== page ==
The main ship’s bell from the RMS Laurentic c.1908 sold at low estimate for £10,000 to an Irish institution.
In the Great War she maintained passenger services but was also registered as an auxiliary cruiser. On January 23, 1917, she left port in fine but bitterly cold weather.
About an hour later she struck two mines laid by U-80 in Lough Swilly in Donegal, Ireland, and sank in just 45 minutes.
It later transpired she was carrying a cargo of 3211 gold bars, then valued in excess of £5m – over £390m today. All but 25 of these were subsequently raised by the Royal Navy in the 1920s and a further three by a private company in 1934 – the remaining 22 are still unaccounted for.
The wreck was bought for £100 in 1969 by hobby diver Ray Cossum who, in 1979, raised this bell and sold it to the Bembridge Maritime Museum in 1993.
Second World War survivor
A bell from a German Second World War vessel, U-44, 1939, sold for £11,000 to a UK private collector.
Such bells are scarce. “I’ve been doing this job for 20-something years,” said Miller, “but I’ve never seen before, let alone handled, a Second World War U-boat bell.”
U-44 was sunk on her second mission on March 13, 1940, after hitting a British mine off Holland and going down with all 47 hands.
Bells on U-boats were “a sort of hung-over naval tradition with no real practical purpose,” said Miller. They were regularly fitted in 1914-18 in the era before sonar equipment. By 1939 the manufacture of the ornate but obsolete U-boat bells stopped and indeed many would have been melted down later in the war due to metal shortages.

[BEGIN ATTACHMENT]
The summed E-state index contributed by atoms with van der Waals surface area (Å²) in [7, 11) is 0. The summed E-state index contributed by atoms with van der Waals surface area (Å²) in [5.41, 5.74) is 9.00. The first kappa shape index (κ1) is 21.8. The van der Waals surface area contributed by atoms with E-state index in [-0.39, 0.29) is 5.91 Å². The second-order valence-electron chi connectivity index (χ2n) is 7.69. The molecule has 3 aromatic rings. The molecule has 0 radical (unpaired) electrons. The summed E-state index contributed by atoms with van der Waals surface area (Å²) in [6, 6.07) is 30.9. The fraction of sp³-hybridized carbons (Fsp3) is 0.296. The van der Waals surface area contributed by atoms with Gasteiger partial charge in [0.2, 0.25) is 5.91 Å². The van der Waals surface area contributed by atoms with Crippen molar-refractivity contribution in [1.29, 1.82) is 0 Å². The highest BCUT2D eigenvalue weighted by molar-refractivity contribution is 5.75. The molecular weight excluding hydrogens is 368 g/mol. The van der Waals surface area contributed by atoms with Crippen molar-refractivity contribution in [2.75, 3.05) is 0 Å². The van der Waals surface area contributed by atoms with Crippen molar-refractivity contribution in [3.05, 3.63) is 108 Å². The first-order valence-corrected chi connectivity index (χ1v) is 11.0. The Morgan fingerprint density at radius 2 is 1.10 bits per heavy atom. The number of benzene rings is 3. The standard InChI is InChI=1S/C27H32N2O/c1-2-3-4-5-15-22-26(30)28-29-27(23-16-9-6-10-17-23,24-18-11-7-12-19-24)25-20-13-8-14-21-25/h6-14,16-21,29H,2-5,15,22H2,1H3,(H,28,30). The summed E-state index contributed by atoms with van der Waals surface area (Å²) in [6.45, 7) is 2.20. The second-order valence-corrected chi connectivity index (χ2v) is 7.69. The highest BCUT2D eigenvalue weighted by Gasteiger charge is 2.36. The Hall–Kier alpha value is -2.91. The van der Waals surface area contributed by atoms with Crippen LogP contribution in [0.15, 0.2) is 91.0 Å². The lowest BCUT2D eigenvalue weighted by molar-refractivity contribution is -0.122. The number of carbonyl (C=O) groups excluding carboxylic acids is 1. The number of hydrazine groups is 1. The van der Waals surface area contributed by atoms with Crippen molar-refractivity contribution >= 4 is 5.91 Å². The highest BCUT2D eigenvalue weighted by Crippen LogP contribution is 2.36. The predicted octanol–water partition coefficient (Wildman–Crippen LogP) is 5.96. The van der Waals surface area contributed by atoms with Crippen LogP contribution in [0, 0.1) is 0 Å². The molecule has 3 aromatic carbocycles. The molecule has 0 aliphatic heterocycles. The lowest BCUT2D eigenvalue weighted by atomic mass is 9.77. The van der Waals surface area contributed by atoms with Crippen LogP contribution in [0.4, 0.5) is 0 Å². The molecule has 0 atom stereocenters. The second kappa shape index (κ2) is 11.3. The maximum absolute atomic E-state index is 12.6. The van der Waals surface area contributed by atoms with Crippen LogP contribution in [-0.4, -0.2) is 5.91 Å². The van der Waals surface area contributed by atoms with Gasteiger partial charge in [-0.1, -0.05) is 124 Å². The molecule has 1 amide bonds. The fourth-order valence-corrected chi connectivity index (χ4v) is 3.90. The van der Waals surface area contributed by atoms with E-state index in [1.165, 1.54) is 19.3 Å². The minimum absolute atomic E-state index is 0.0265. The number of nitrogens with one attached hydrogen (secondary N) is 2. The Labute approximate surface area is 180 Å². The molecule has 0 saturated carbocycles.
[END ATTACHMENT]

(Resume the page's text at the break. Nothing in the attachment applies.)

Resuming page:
This bell emerged during a serendipitous voyage of Miller’s own, when, in a single road trip to consignors in Chester, Harrogate and Hull, he picked up the bell, a U-boat model and a telescope believed to have belonged to German admiral Karl Dönitz.
The telescope sold at a mid-estimate £1300 to a UK private collector. It was given to the vendor in the early 1950s by a Royal Navy officer who recovered it from Bremerhaven at the close of the Second World War.
Dönitz (1891-1980) succeeded Erich Raeder as Commander-in-Chief of the Kriegsmarine on January 30, 1943 and quickly developed the infamous ‘wolfpacks’ of submarines used to pursue allied convoys.
This was met with considerable initial success and allied losses rocketed until new methods of detection – aided by the breaking of naval enigma code – redressed the balance.
Miller says Zeiss confirms that this instrument was made from 1900-06 so may have been given to Dönitz when he was commissioned as an acting sub-lieutenant in 1913.